I had two definite destinations in mind for my second day in Genova. The first was the Chiesa di Sant’Agostino, and its adjoining Museo di Scultura e Architettura Ligure, or the Sant’Agostino Museum. It is in this complex that the Holy Grail now lives.
Right outside of the museum complex, there is a small piazza, Piazza di Sarzano, with a few tiny food markets alongside it, as well as a lovely, old well, smack in the middle.
The church is now basically a museum also, with exhibits set up, the center piece of which is the famous Holy Grail, a six-sided bright green bowl, which was the cup used at the Last Supper. This is all accessed by walking through the first cloister, and turning to the right.
The rest of the museum is also quite fascinating, and much larger than one thinks. It envelops three floors of exhibit space, in what was once the convent of the church. I highly recommend buying a ticket, and taking the time to experience this.
The next item on the agenda for the day was a stroll to the seafront, and then a leisurely walk to the delightful Borgo di Boccadasse, an old fishing village that has now been incorporated into the city of Genova. While on the way to the waterfront, we happened upon a group of young people staging some kind of protest, but in a very unique, fun way.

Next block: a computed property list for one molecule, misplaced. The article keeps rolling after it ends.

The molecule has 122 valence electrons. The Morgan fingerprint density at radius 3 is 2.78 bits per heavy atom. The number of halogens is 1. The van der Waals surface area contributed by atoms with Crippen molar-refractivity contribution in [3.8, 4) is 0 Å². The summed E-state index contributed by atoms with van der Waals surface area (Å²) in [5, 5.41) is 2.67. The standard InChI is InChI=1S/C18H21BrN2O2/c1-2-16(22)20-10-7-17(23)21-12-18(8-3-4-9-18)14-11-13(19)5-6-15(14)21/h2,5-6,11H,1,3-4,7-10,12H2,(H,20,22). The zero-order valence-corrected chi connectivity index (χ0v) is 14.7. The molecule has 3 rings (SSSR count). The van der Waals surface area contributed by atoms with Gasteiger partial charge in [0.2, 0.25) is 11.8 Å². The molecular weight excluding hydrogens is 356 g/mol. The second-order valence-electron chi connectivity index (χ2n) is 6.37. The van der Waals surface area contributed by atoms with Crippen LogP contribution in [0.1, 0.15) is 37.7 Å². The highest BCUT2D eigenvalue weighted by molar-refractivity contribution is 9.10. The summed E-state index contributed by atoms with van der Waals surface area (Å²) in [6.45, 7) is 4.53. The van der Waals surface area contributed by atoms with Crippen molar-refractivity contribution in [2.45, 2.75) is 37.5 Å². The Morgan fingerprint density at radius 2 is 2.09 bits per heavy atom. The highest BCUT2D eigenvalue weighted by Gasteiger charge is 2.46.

Again, I love walking through the streets of this city! There is beauty everywhere you look, from doorways to small monuments along the side of the road. I always find something that catches my eye.
As we walked, we had the port area on one side, while on the other, Liberty-style buildings, rather grand ones, in fact!
We soon arrived at Corso Italia, a waterfront promenade, which is what one takes all the way to Boccadasse. As it was a lovely Saturday afternoon, it soon began filling up with the Genovese, out for an afternoon stroll, just like we were. It really is a lovely walk!
Lunch was had at a small, seaside, bathing establishment that also had a kitchen. I had what had to be the best seafood risotto that I have ever had. The plate of food, with a bottle of Cinotto (an Italian soft drink), was a perfect lunch, and cost me less than ten euros.
My excitement grew as I caught a glimpse of the Chiesa di Sant’Antonio di Padova, as I knew from online research, that the tiny hamlet of Boccadasse lay just on the other side of it. We were almost there!
Next up: Part 2 of Day 2 in Genova!
Note: This blog is written in English and Spanish, and the author takes no responsibility for the quality of any other translations which may appear. If you have enjoyed this post, please, check out our archives for more posts from Genova, as well as other Italian destinations. Grazie!